Tanygrisiau schoolchildren's clean-up campaign
When children at Ysgol Tanygrisiau, Blaenau Ffestiniog, recently began to find dog mess on paths and pavements near their school they decided to do something about it.
The pupils were also eager to tackle the littering problem around their community, so they called in Gwynedd Council’s Tidy Towns officer though Blaenau’s Dref Werdd initiative, to come and help them with their campaign.
Jonathan Neale from Gwynedd Council’s Tidy Towns team had visited the school last year with the Tidy Towns Roadshow, which over the past three years has provided local environment-themed entertainment in the county’s schools. The children at Tanygrisiau were very keen to put their energies to good use by designing posters to highlight the environmental problems in the village.
Local Gwynedd Councillor Annwen Daniels said: “The children at Ysgol Tanygrisiau know what they want when it comes to their local area – a safe and clean environment to play in and discover. It’s great that they have spoken out on the litter and dog mess problems. Tanygrisiau is a fantastic playground for children, so why should they have to put up with dog mess and litter?”
Gwynedd Council’s Highways and Municipal Cabinet Member, Councillor Gareth Wyn Griffith, noted: “These posters are really colourful and get the message across in a way that should get us thinking a little more about what kind of environment we want our kids to grow up in. Tanygrisiau’s landscape is both historic and dramatic and it must be a great place to grow up – so let’s help its children make it clean and tidy.”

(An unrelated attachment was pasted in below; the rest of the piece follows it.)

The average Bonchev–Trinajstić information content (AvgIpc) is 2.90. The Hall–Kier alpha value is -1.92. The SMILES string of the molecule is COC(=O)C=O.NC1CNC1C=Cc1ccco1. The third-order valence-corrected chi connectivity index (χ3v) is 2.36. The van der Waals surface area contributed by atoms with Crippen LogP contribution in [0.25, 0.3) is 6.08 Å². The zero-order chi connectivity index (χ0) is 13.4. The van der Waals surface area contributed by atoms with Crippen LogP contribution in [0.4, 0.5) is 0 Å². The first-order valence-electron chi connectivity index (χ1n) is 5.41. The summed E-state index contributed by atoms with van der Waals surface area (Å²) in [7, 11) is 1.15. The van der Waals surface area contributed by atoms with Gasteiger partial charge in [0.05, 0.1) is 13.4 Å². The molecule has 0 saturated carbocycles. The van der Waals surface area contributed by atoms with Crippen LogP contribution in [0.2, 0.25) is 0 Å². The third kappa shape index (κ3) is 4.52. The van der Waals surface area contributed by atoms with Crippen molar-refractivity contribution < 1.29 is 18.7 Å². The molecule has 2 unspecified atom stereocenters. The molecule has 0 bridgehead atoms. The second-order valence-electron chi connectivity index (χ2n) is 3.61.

Though Gwynedd compares well with other areas in Wales for street cleanliness, littering and its effects are still a persistent problem effecting some communities. Those who thoughtlessly throw rubbish in any public place are committing a crime. A person found guilty of littering can receive a fine of up to £2,500.
Many dogs are infected with parasites which can be harmful to people, especially children. Toxocariasis is a disease caused when the eggs of toxocara worms are transferred from dogs to people through infected dog mess or soil. Infection can lead to illness and even blindness.
In Gwynedd it is a criminal offence to take a dog onto designated children’s play areas, school grounds, sports pitches and certain beaches (April-September) or to allow your dog to foul any public space. Offenders are liable to receive a £100 fixed penalty, with failure to pay potentially leading to a court summons and a fine of up to £1,000.
For more information regarding Gwynedd Council’s Tidy Towns scheme, contact the team on 01766 771 000 or send an e-mail to email@example.com